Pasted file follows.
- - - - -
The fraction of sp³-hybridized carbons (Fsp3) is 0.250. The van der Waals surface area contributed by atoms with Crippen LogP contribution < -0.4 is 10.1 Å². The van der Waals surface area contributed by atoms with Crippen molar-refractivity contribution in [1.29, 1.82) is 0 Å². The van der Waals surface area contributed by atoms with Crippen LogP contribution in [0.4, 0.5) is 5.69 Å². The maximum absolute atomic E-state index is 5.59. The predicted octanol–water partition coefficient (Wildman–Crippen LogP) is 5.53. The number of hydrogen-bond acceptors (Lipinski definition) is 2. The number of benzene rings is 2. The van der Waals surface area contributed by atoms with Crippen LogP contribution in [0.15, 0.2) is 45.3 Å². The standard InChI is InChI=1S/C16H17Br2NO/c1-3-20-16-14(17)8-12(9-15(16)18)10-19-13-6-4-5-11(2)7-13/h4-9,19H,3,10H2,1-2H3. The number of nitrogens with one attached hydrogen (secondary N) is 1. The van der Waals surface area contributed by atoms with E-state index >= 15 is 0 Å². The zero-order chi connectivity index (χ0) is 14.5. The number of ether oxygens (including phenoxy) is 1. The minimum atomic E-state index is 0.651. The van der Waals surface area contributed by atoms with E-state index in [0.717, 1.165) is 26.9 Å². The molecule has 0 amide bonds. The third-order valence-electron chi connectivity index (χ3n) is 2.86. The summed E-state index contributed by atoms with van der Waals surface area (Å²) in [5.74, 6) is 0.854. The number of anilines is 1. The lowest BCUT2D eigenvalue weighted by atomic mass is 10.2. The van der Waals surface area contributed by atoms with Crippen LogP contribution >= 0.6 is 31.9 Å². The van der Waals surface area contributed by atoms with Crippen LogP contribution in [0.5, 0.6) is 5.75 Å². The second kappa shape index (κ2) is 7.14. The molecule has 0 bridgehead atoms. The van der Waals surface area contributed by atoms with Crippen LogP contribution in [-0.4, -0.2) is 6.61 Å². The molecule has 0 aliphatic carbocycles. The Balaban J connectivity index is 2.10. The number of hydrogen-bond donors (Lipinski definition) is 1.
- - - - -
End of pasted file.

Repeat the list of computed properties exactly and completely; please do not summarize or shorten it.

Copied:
The fraction of sp³-hybridized carbons (Fsp3) is 0.250. The van der Waals surface area contributed by atoms with Crippen LogP contribution < -0.4 is 10.1 Å². The van der Waals surface area contributed by atoms with Crippen molar-refractivity contribution in [1.29, 1.82) is 0 Å². The van der Waals surface area contributed by atoms with Crippen LogP contribution in [0.4, 0.5) is 5.69 Å². The maximum absolute atomic E-state index is 5.59. The predicted octanol–water partition coefficient (Wildman–Crippen LogP) is 5.53. The number of hydrogen-bond acceptors (Lipinski definition) is 2. The number of benzene rings is 2. The van der Waals surface area contributed by atoms with Crippen LogP contribution in [0.15, 0.2) is 45.3 Å². The standard InChI is InChI=1S/C16H17Br2NO/c1-3-20-16-14(17)8-12(9-15(16)18)10-19-13-6-4-5-11(2)7-13/h4-9,19H,3,10H2,1-2H3. The number of nitrogens with one attached hydrogen (secondary N) is 1. The van der Waals surface area contributed by atoms with E-state index >= 15 is 0 Å². The zero-order chi connectivity index (χ0) is 14.5. The number of ether oxygens (including phenoxy) is 1. The minimum atomic E-state index is 0.651. The van der Waals surface area contributed by atoms with E-state index in [0.717, 1.165) is 26.9 Å². The molecule has 0 amide bonds. The third-order valence-electron chi connectivity index (χ3n) is 2.86. The summed E-state index contributed by atoms with van der Waals surface area (Å²) in [5.74, 6) is 0.854. The number of anilines is 1. The lowest BCUT2D eigenvalue weighted by atomic mass is 10.2. The van der Waals surface area contributed by atoms with Crippen LogP contribution >= 0.6 is 31.9 Å². The van der Waals surface area contributed by atoms with Crippen LogP contribution in [0.5, 0.6) is 5.75 Å². The second kappa shape index (κ2) is 7.14. The molecule has 0 bridgehead atoms. The van der Waals surface area contributed by atoms with Crippen LogP contribution in [-0.4, -0.2) is 6.61 Å². The molecule has 0 aliphatic carbocycles. The Balaban J connectivity index is 2.10. The number of hydrogen-bond donors (Lipinski definition) is 1.